But it’s not just men who are enjoying new choices in fabrics, styles and lengths. Biddulph says the compression hosiery market goes leg to leg with trends in women’s hosiery.
“Today, fewer women wear skirts and dresses and instead opt for dress slacks and pants,” says Biddulph. “In the more traditional hosiery market, this has resulted in a dramatic drop off in hosiery sales in the past 10 to 20 years. New innovations in the hosiery industry have led to new products, such as patterned stockings, open-toe and footless designs. These trends are making their way into the medical marketplace as some manufacturers are offering sheer open-toe compression stockings, patterned socks or, in Juzo’s case, a new patterned hosiery product offered in diamond and striped patterns.”
Parsons attributes these changes to a trend to appeal to younger consumers who want to take care of their leg health in style.
More choices for style also mean more choices for body type — including bariatric clients.
“Individuals with difficult figure types face a unique challenge in obtaining compression stockings that fit properly,” says Parsons. “In the past, a made-to-measure stocking was the only option. Today, ready made bariatric sizes are available.”
Compression stockings rated below 30-40 mmHg are not reimbursed by the Centers for Medicare & Medicaid Services (CMS). For that reason, keeping prices affordable is important as well, says Parsons — a fact manufacturers also take into consideration.
At the Box Office
“Virtually everyone experiences a decline in leg circulation and can benefit from compression hosiery,” says Ortiz. “Therefore, everyone is a potential customer.”
In fact, the client base includes both HME consumers and their caregivers, says Parsons. “Hosiery is a cash sale item that wearers will use for life, and typically purchase in multiple pairs per store visit. There is little or no wait for reimbursement.”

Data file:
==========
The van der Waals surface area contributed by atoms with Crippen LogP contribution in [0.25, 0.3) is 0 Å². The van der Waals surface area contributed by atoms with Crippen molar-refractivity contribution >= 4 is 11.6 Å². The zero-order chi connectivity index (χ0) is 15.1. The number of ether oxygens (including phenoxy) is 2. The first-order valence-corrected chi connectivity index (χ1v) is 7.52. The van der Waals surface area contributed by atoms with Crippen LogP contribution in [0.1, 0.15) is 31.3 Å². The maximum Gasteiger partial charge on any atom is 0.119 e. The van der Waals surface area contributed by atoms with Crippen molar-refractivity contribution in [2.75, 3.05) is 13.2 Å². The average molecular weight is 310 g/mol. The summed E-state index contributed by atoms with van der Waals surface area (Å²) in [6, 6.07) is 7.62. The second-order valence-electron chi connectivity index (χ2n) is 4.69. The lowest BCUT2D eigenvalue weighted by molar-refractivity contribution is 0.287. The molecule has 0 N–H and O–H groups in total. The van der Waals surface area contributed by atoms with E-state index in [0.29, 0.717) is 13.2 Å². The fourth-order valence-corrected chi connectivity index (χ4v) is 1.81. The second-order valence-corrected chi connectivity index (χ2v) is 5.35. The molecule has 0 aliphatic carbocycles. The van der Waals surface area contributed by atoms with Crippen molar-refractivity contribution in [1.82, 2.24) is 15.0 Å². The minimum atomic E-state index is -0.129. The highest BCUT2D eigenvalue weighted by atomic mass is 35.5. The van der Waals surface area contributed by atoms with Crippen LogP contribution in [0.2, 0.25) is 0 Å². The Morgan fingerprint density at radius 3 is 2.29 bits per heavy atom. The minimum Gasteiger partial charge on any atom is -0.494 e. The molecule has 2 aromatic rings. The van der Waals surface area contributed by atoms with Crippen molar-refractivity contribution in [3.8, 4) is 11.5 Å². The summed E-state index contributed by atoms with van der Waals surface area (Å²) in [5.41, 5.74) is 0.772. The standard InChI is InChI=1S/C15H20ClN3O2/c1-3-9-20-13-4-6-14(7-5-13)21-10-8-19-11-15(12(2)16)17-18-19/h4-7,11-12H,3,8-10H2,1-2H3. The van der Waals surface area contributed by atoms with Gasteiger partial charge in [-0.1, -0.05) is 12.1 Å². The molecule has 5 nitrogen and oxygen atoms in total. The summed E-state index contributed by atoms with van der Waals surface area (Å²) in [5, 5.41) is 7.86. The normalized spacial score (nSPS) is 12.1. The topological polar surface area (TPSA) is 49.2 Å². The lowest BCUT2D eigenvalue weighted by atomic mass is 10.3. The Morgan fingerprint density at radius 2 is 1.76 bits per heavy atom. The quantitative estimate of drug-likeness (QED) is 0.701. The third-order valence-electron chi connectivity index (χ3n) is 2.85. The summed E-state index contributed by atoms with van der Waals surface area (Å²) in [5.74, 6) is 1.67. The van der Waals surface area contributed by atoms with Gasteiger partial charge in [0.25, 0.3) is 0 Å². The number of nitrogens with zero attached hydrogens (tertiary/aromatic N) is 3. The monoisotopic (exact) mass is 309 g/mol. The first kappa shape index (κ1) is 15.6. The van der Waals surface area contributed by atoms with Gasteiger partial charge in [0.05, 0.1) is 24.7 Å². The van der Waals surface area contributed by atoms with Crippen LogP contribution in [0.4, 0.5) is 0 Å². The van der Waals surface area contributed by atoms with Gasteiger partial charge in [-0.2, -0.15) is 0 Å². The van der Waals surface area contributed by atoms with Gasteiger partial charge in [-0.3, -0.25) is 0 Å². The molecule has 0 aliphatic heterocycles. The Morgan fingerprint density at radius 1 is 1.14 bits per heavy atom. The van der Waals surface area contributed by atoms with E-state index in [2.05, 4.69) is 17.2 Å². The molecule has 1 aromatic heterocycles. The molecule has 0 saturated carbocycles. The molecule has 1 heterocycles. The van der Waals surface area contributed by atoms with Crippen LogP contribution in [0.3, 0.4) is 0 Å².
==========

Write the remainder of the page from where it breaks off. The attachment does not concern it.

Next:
That trend isn’t expected to change anytime soon. “Strong growth is predicted over the next 20 years as the population ages, and as risk factors for venous disorders, such as obesity and heart disease, continue to rise,” says Ortiz.
So, how do you tap into the compression marketplace?
According to Ortiz, it’s as easy as creatively displaying the products in your store. “HME providers can visually sell graduated compression socks and hosiery by having an attractive display that offers a full range of styles (knee high, thigh high and pantyhose) in various compression levels (9-12 mmHg, 15-20 mmHg, 20-30 mmHg and 30-40 mmHg) and colors,” she says.
Parsons agrees that point-of-sale signage and displays are the way to go. In addition, “incorporate a leg health component into other special events/open houses” to drive awareness for consumers and physicians, says Parsons. He suggests giving out support hosiery as door prizes at these events.
Some other suggestions to drive traffic to your store include:
- Sending educational mailers — Ortiz says to send these to both consumers and physicians to educate them about the benefits of compression.
- Leg awareness days — Biddulph says to include vein screenings and specials on stockings and socks.
- Special promotions — Consumers are always looking for a way to save money, says Biddulph. Keep a mailing list of all customers to announce special promotions.
A half-hearted commitment will actually hurt business, warns Biddulph. “Compression stockings and support stockings can boost an HME provider’s sales if they make it part of their core business model,” he says. “This commitment requires marketing to physicians and consumers regarding the availability and benefits of these products. It also requires having a variety of products to choose from and having them readily available. If consumers have to wait a few days for the arrival of a product, then they might opt to purchase it online instead.”
Link UP: Visit the American Venous Forum to view educational videos, featuring Dr. Joseph Caprini, on the rationale and use of compression therapy and proper application techniques. The videos are available in both Hi and Lo bandwidth Quicktime versions and were made possible by an educational grant from Juzo Inc.